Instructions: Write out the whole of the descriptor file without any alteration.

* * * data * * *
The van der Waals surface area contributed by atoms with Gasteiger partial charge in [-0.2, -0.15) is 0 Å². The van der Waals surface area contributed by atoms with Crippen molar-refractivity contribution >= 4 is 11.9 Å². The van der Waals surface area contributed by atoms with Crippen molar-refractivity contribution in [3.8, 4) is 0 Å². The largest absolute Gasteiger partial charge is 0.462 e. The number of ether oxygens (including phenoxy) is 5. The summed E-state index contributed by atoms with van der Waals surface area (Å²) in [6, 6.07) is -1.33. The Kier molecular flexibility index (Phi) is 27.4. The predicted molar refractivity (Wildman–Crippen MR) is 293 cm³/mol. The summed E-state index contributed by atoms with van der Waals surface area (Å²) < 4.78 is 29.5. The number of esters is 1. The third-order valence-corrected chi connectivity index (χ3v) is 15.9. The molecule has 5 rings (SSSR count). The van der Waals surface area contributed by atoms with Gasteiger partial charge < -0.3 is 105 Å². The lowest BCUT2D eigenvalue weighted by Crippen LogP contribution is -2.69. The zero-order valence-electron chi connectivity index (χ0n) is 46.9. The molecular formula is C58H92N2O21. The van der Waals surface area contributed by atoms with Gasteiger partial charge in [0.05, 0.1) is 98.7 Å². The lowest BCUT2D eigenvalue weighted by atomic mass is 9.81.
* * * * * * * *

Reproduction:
The van der Waals surface area contributed by atoms with Gasteiger partial charge in [-0.2, -0.15) is 0 Å². The van der Waals surface area contributed by atoms with Crippen molar-refractivity contribution >= 4 is 11.9 Å². The van der Waals surface area contributed by atoms with Crippen molar-refractivity contribution in [3.8, 4) is 0 Å². The largest absolute Gasteiger partial charge is 0.462 e. The number of ether oxygens (including phenoxy) is 5. The summed E-state index contributed by atoms with van der Waals surface area (Å²) in [6, 6.07) is -1.33. The Kier molecular flexibility index (Phi) is 27.4. The predicted molar refractivity (Wildman–Crippen MR) is 293 cm³/mol. The summed E-state index contributed by atoms with van der Waals surface area (Å²) < 4.78 is 29.5. The number of esters is 1. The third-order valence-corrected chi connectivity index (χ3v) is 15.9. The molecule has 5 rings (SSSR count). The van der Waals surface area contributed by atoms with Gasteiger partial charge < -0.3 is 105 Å². The lowest BCUT2D eigenvalue weighted by Crippen LogP contribution is -2.69. The zero-order valence-electron chi connectivity index (χ0n) is 46.9. The molecular formula is C58H92N2O21. The van der Waals surface area contributed by atoms with Gasteiger partial charge in [0.05, 0.1) is 98.7 Å². The lowest BCUT2D eigenvalue weighted by atomic mass is 9.81.